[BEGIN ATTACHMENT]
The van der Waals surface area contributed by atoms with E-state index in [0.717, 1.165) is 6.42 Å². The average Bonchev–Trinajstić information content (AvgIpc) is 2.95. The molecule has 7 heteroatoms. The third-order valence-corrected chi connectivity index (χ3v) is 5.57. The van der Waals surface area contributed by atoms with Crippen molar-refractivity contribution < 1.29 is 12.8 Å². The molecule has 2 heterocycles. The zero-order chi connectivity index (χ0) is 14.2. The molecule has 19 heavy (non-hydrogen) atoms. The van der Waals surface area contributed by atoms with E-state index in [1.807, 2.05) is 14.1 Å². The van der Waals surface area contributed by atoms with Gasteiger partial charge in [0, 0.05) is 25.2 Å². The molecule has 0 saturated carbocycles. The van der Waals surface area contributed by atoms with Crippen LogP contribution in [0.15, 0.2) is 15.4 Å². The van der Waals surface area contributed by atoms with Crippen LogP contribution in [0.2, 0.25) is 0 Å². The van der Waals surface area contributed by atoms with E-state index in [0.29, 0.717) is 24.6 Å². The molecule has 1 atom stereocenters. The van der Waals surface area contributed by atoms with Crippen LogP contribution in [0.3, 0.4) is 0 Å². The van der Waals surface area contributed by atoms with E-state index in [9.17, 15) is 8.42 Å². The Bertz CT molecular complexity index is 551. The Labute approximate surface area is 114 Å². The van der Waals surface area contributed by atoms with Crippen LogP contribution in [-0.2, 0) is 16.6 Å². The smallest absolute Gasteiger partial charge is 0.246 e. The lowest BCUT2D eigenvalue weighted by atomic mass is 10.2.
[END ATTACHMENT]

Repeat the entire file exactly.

The van der Waals surface area contributed by atoms with E-state index in [0.717, 1.165) is 6.42 Å². The average Bonchev–Trinajstić information content (AvgIpc) is 2.95. The molecule has 7 heteroatoms. The third-order valence-corrected chi connectivity index (χ3v) is 5.57. The van der Waals surface area contributed by atoms with Crippen molar-refractivity contribution < 1.29 is 12.8 Å². The molecule has 2 heterocycles. The zero-order chi connectivity index (χ0) is 14.2. The molecule has 19 heavy (non-hydrogen) atoms. The van der Waals surface area contributed by atoms with E-state index in [1.807, 2.05) is 14.1 Å². The van der Waals surface area contributed by atoms with Gasteiger partial charge in [0, 0.05) is 25.2 Å². The molecule has 0 saturated carbocycles. The van der Waals surface area contributed by atoms with Crippen LogP contribution in [0.15, 0.2) is 15.4 Å². The van der Waals surface area contributed by atoms with Crippen LogP contribution in [0.2, 0.25) is 0 Å². The van der Waals surface area contributed by atoms with E-state index in [0.29, 0.717) is 24.6 Å². The molecule has 1 atom stereocenters. The van der Waals surface area contributed by atoms with Crippen LogP contribution in [0.3, 0.4) is 0 Å². The van der Waals surface area contributed by atoms with E-state index in [9.17, 15) is 8.42 Å². The Bertz CT molecular complexity index is 551. The Labute approximate surface area is 114 Å². The van der Waals surface area contributed by atoms with Crippen LogP contribution in [-0.2, 0) is 16.6 Å². The smallest absolute Gasteiger partial charge is 0.246 e. The lowest BCUT2D eigenvalue weighted by atomic mass is 10.2.